Lately, I have been searching for alternative approaches to academic work practices, traditionally overly focused on productivity and the systemic exploitation of the underprivileged. My explorations led me to intersectional feminist models seeking to restructure the current and established systems. Foregrounding feminist theories is a first step to renewing accepted practices because they “...place particular emphasis on care as an ethic, priming caring as a meaningful way of relating to each other and conceptualising alternative ways of working in academia. (Sotiropoulou and Cranston 2022). This ethical ideal of care counters what one can regularly experience in academic settings in many diverse places (certainly, my experiences in the so-called Global North strongly suggest the need for non-traditional, innovative practices). Not success, but mere survival depends on others' goodwill and interest, so imagine the difference that friendship could make. As defined by Sotoridopoulou and Cranston friendship is:
…an intimate interpersonal relationship between two or more people, based on the coalescence of care, respect, trust, and the sharing of emotions and experiences, in which the parties get voluntarily involved. (Sotiropoulou and Cranston 2022)
This description of the vulnerability required by the sharing of emotions, in turn, protected by trust and respect, shares the essential markers of my native language's amistad. It suggests both an openness and commitment I don't often hear in English as characteristics of this type of relationship. But the authors, take the concept beyond what might be its colloquial meaning to concentrate it into a very specific kind of cooperative partnership.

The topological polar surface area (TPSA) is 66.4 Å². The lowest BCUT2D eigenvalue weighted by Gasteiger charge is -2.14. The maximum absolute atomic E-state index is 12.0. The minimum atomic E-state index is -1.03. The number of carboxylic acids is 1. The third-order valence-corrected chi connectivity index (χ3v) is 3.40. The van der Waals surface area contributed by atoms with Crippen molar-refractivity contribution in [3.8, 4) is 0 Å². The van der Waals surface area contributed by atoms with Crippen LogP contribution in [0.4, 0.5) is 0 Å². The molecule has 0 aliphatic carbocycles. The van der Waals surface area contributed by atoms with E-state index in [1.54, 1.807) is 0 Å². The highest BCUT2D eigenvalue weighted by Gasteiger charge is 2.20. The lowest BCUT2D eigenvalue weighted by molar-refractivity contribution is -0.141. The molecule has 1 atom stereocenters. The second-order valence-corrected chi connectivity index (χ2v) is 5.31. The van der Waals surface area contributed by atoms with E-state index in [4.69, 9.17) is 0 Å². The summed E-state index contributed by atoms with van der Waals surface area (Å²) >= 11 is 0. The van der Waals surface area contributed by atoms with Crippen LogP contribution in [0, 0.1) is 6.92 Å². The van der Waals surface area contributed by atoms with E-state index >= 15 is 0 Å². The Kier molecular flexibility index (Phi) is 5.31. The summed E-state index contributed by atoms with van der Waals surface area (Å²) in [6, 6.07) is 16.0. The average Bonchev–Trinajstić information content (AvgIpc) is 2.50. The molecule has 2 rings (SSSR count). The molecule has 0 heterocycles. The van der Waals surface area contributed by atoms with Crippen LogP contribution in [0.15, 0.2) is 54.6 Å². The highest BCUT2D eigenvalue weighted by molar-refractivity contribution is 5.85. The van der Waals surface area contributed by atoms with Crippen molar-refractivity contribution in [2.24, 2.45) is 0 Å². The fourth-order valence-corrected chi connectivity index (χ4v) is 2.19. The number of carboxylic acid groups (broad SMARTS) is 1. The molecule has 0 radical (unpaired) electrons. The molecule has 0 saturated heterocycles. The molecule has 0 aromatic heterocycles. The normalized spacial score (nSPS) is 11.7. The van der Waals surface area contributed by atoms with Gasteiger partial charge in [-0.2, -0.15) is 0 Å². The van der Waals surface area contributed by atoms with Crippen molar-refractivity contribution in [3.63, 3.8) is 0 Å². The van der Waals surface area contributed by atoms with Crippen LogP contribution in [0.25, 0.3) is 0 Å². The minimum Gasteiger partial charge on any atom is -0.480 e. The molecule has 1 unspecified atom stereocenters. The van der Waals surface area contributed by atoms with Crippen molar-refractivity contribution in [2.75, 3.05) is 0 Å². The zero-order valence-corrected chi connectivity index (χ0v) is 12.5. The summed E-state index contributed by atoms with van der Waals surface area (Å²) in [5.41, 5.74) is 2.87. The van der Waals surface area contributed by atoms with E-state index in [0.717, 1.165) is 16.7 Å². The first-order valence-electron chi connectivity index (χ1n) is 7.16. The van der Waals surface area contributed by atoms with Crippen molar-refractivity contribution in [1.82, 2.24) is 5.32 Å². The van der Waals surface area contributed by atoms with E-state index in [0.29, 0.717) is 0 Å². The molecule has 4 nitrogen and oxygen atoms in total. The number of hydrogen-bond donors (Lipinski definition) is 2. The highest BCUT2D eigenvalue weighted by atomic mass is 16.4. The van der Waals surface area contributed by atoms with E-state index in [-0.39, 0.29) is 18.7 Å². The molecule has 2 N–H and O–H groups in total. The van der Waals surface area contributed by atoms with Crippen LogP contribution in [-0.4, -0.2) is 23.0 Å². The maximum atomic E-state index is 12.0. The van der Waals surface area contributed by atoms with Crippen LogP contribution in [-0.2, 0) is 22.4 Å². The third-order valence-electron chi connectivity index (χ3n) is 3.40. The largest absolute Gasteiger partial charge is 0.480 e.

Within a feminist framework, Sotoridopoulou and Cranston develop the idea of critical friendship in academia. In their argument, critical friendship serves as a resistance ethics tool with an impact not only on individuals but also on the system. Critical friendship assists in the decoding of the academic world while contributing to the achievement of desired outcomes. When situated in an academic environment, the experience of shared trust and respect, combined with common objectives, translates into critical friendship.
Critical academic friendship is an evolution of academic friendship. It is centred around collaboration and dialogue, based upon honest, critical reflection, disclosure, active listening and constructive feedback, geared towards mutual personal and professional development in a non-threatening environment. The relationship between critical friends is one that cultivates constructive criticism by prompting reflection and self-appraisal. Critical friendship in substance describes a collaborative approach which results in individuals’ personal development as well as in improving professional practices, like the quality of teaching and learning provisions. (Sotiropoulou and Cranston 2022)
In searching for my own academic space, I cannot help but seek an environment where my contributions are valued. I also want to open a place of resistance within a system that expects individuals to sacrifice others and their well-being for the sake of neoliberal productivity.
In the 90s, a coffee commercial encouraged us to keep the friends who help us move. Today, we should encourage academics to seek friends that help us understand our world while protecting us from systemic harm.
Sotiropoulou, Panagiota (Peny), and Sophie Cranston. 2022. “Critical Friendship: An
Alternative, ‘Care-Full’ Way to Play the Academic Game.” Gender, Place &
Culture 0 (0): 1–22. https://doi.org/10.1080/0966369X.2022.2069684.